Political Speech Prompts Dictionary Edit

Julia Gillard

Julia Gillard (Photo credit: Matthew Kenwrick)

Define ‘Misogyny‘. The Macquarie Dictionary describes misogyny as ”hatred of women”. But when editor Sue Butler heard Prime Minister Julia Gillard’s fiery speech on misogyny, she decided to update its definition of the word and said it will be expanded to ”entrenched prejudice against women” in the next edition. PM Gillard lambasted Tony Abbott as a misogynist in parliament last week.

Most Confusing English Word Differences
‘English can be a very confusing language – with similar terms for different things and different terms for similar things. Add to that the inclusion of foreign terms for almost all things (Romance language versus Germanic language) and it makes perfect sense that it is one of the most difficult languages for foreigners to master. Below, I have selected 20 things that have vastly different names for things we consider the same – but as you will see, in most cases they are completely different. Add your own favorites to the comments…’
differences-that-confuse-us-all

What Goads Artists to Create?
Is it to scape from pain or because we wish to recapture the moments of joy?
Essay by Cristian Mihai

‘Art is a means of escaping oppression or fighting against it. But you don’t have to experience oppression in order to write about it, in order to make a stand. In the end, it all comes down to our own capability to understand and analyze life.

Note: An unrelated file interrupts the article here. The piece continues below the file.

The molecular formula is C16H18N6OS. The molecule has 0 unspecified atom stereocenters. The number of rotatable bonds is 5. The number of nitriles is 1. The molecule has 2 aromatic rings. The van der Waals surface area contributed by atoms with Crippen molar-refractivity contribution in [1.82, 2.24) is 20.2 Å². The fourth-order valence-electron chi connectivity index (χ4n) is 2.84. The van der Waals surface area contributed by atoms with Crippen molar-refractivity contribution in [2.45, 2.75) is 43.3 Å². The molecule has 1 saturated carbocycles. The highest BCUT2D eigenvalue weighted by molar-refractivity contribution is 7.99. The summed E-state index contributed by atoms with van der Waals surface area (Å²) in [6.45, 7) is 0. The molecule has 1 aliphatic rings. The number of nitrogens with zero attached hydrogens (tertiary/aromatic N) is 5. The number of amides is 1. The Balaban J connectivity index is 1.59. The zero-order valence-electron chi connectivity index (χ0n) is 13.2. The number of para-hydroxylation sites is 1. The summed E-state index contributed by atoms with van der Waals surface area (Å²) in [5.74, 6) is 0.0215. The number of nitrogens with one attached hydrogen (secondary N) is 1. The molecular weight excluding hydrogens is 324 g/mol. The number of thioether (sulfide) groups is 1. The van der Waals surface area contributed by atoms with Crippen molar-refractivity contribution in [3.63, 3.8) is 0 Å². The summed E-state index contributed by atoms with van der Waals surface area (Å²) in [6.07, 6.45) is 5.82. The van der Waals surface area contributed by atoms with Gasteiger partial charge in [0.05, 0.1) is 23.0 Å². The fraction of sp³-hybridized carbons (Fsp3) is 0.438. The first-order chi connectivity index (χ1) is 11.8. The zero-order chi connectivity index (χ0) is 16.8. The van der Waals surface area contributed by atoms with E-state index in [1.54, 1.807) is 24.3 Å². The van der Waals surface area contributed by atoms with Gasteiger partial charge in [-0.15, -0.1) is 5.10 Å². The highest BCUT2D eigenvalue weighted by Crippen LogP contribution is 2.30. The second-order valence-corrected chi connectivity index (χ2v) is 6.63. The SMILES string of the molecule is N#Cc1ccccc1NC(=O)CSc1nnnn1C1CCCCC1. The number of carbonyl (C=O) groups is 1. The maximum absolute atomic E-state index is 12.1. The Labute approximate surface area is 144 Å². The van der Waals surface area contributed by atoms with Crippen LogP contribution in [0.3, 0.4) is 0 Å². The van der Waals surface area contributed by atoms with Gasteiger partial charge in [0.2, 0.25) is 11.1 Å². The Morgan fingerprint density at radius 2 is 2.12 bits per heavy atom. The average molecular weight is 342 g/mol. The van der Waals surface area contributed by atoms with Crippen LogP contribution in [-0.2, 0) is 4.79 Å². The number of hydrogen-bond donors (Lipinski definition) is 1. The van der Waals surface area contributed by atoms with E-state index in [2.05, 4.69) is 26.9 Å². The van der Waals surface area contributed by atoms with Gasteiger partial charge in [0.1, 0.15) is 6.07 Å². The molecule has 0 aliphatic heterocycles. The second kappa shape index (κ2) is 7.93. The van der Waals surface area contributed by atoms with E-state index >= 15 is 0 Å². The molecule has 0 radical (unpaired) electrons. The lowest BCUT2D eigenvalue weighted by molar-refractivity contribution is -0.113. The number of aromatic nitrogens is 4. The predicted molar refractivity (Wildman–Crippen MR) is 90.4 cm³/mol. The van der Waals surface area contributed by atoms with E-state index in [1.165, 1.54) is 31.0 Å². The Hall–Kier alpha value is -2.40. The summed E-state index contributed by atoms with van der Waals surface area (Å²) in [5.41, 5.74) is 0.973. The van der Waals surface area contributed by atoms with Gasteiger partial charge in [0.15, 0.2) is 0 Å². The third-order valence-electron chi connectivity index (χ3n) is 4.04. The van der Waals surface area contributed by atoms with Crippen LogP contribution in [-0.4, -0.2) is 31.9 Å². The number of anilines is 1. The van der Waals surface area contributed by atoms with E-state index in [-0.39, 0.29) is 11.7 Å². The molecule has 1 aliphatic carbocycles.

‘Pain doesn’t inspire anything in us. Pain just hardens our souls, makes us immune to tragedy.

‘Isn’t it true that we write about the things we had and lost not because of the pain we feel, but because we wish to recapture the moments of joy, to keep the flame alive long after our memories have turned to dust?…’
struggling-artists-and-pain

Another’s View of The Manila Bay of Our Youth
The writer was from Manila city near my hometown Baclaran

‘When I was a boy living in our ancestral home in Vito Cruz (corner Espiritu) street in Singalong, I still recall being overjoyed on weekends when our parents would take us for a stroll along Dewey Boulevard (now Roxas Boulevard) named after US Admiral George Dewey. We would take a leisurely ride on a double-decker bus all the way down to Baclaran and take in the fresh breeze coming from the bay. We’d stop in Luneta (now known as Rizal Park) to see the monument built to our national hero, Jose Rizal. We’d then continue on the bus always sitting on the upper deck since it was open air and allowed us to take in the scenery and enjoy the cool fresh breeze. If I’m not mistaken, there are still buses like those around today, although they are probably considered museum pieces…’
philstar

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About DigitalPlato

Poch is a Bookrix author and a freelance writer. He is a frequent contributor to TED Conversations.
This entry was posted in Art, Essay, Grammar, language, literature, philippines, publishing, Writing and tagged , , , . Bookmark the permalink.

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